Of all the planets in the Solar System, Mercury is the closest to our Sun. As such, you would think it is the hottest of all the Solar planets. But strangely enough, it is not. That honor goes to Venus, which experiences an average surface temperature of 750 K (477 °C; 890 °F). Not only that, but Mercury is also cold enough in some regions to maintain water in ice form.
Overall, Mercury experiences considerable variations in temperatures, ranging from the extremely hot to the extremely cold. All of this arises from the fact that Mercury has an extremely thin atmosphere, as well as the nature of its orbit. Whereas the side facing the Sun experiences temperatures hot enough to melt lead, the darkened areas are cold enough to freeze water.
Mercury has the most eccentric orbit of any planet in the Solar System (0.205). Because of this, its distance from the Sun varies between 46 million km (29 million mi) at its closest (perihelion) to 70 million km (43 million mi) at its farthest (aphelion). And with an average orbital velocity of 47.362 km/s (29.429 mi/s), it takes Mercury a total 87.969 Earth days to complete a single orbit around the Sun.
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With an average rotational speed of 10.892 km/h (6.768 mph), Mercury also takes 58.646 days to complete a single rotation. This means that Mercury has a spin-orbit resonance of 3:2, which means that it completes three rotations on its axis for every two orbits around the Sun. This does not, however, mean that three days last the same as two years on Mercury.
In fact, its high eccentricity and slow rotation mean that it takes 176 Earth days for the Sun to return to the same place in the sky (aka. a solar day), which means that one day is twice as long as a single year on Mercury. The planet also has the lowest axial tilt of any planet in the Solar System – approximately 0.027° compared to Jupiter’s 3.1°, (the second smallest). This means that there is virtually no seasonal variation in surface temperature.
Another factor that affects Mercury’s surface temperatures is its extremely thin atmosphere. Mercury is essentially too hot and too small to retain anything more than a variable “exosphere”, one which is made up of hydrogen, helium, oxygen, sodium, calcium, potassium and water vapor.
These trace gases have a combined atmospheric pressure of about 10-14 bar (one-quadrillionth of Earth’s atmospheric pressure). It is believed this exosphere was formed from particles captured from the Sun, volcanic outgassing and debris kicked into orbit by micrometeorite impacts.
Because it lacks a viable atmosphere, Mercury has no way to retain the heat from the Sun. As a result of this and its high eccentricity, the planet experiences considerable variations in temperature between its light side and dark side. Whereas the side that faces the Sun can reach temperatures of up to 700 K (427° C; 800 °F), the side in shadow dips down to 100 K (-173° C: -279 °F).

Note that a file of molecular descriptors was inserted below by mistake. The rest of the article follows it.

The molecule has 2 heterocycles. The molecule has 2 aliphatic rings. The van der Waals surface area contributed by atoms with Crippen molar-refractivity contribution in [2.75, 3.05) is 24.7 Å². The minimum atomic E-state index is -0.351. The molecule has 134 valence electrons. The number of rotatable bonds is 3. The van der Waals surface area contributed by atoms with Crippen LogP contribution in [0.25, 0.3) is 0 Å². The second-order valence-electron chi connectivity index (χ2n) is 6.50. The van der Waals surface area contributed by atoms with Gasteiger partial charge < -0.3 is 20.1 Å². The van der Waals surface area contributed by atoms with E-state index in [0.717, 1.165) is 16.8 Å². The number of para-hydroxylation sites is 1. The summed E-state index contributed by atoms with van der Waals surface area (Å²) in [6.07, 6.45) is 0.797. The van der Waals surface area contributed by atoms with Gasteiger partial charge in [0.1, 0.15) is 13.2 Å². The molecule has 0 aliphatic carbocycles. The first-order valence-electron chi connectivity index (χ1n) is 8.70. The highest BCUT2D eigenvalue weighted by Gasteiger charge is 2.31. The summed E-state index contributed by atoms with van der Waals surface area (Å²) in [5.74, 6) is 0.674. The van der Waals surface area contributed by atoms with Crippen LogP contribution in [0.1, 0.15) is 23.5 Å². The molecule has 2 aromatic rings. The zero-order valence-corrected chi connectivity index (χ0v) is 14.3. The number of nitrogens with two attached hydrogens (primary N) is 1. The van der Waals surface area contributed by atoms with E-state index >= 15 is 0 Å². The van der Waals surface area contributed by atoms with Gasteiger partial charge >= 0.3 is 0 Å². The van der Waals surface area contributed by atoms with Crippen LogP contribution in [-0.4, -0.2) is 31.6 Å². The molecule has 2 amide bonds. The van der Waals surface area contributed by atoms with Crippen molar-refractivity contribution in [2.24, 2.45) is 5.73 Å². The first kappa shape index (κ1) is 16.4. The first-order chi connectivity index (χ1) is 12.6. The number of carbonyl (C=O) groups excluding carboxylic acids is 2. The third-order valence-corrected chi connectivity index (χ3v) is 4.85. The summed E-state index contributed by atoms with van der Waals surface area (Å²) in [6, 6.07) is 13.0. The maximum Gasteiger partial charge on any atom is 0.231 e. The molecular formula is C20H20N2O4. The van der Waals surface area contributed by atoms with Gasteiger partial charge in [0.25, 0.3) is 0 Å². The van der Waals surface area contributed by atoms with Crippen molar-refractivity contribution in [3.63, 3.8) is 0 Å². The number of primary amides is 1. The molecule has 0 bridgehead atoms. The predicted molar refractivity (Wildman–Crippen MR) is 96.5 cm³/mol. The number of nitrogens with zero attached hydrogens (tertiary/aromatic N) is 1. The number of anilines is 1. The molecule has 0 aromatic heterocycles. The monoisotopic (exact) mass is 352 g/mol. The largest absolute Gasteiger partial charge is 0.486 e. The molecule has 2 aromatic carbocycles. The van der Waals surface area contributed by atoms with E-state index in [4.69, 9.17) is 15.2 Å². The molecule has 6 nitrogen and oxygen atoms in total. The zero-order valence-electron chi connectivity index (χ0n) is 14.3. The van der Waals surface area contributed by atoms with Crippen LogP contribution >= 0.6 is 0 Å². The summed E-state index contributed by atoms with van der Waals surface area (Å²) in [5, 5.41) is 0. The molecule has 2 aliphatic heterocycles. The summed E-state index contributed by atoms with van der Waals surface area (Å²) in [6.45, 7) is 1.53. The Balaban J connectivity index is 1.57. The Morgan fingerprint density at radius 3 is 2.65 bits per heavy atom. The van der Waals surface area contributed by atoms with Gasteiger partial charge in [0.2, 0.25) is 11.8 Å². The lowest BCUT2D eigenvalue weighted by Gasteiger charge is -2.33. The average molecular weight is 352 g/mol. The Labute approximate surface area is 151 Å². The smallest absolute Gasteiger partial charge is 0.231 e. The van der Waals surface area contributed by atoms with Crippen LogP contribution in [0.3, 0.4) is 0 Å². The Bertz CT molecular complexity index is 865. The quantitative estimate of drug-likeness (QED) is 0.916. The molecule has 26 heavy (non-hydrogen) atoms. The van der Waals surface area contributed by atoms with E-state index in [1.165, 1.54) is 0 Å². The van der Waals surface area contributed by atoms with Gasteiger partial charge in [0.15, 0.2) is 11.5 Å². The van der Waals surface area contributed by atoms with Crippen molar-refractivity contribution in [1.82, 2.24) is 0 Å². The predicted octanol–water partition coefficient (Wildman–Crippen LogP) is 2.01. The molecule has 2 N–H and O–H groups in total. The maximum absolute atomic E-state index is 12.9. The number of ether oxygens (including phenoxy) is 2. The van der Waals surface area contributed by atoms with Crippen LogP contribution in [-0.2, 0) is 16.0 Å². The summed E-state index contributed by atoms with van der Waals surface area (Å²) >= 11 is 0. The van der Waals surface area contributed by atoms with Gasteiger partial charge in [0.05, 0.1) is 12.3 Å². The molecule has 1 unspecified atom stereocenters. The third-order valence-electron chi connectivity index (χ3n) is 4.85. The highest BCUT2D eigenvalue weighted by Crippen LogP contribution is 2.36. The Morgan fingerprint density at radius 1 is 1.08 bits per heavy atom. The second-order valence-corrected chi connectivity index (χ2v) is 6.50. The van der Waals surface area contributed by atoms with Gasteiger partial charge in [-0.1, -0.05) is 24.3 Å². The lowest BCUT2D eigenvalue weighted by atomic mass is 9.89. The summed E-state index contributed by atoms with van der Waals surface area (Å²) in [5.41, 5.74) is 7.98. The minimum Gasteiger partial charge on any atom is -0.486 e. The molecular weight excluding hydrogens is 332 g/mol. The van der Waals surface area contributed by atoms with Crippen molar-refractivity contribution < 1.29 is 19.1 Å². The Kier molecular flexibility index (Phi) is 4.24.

Despite its extreme highs in temperature, the existence of water ice and even organic molecules has been confirmed on Mercury’s surface, specifically in the cratered northern polar region. Since the floors of these deep craters are never exposed to direct sunlight, temperatures there remain below the planetary average.
These icy regions are believed to contain about 1014–1015 kg of frozen water, and may be covered by a layer of regolith that inhibits sublimation. The origin of the ice on Mercury is not yet known, but the two most likely sources are from outgassing of water from the planet’s interior or deposition by the impacts of comets. There are thought to be craters at the south pole as well, where temperatures are similarly cold enough to sustain water in ice form.
Mercury is a planet of extremes. It has an extremely eccentric orbit, an extremely thin-atmosphere, and experiences extremely hot and cold surface temperatures. Little wonder then why there is no life on the planet (at least, that we know about!) But perhaps someday, human beings may live there, sheltered in the cratered regions and using the water ice to create a habitat.
We have written many interesting articles about the average surface temperatures of the planets. Here’s What is the Average Surface Temperature of the Planets in our Solar System?, What is the Average Surface Temperature of Venus?, What is the Average Surface Temperature of Earth?, What is the Average Surface Temperature of Mars?, What is the Average Surface Temperature of Jupiter?, What is the Average Surface Temperature of Saturn?, What is the Average Surface Temperature of Uranus?, What is the Average Surface Temperature of Neptune?, and What is the Average Surface Temperature of Pluto?
If you’d like more information on Mercury, check out NASA’s Solar System Exploration Guide, and here’s a link to NASA’s MESSENGER Misson Page.
We have also recorded a whole episode of Astronomy Cast that’s just about planet Mercury. Listen to it here, Episode 49: Mercury.
2 Replies to “What is the Average Surface Temperature of Mercury?”
Hi, I’m Shannon Kohlitz, as in the person credited for the graphic of the MESSENGER spacecraft traveling around Mercury. I just want to clarify that I did not create that image and unfortunately this has been an error from the very beginning when the image was first posted to the internet by the MESSENGER team. The graphic was made by my friend Carolyn Nowak of http://www.carolyncnowak.com/. I merely animated it. The animation can be seen here:
Thank you for the article and more so, for giving credit. Artists have their work taken and un-credited all the time on the internet and this is one little thing I’m trying to set straight.
We’ll certainly straighten that out, and thanks for letting us know 🙂
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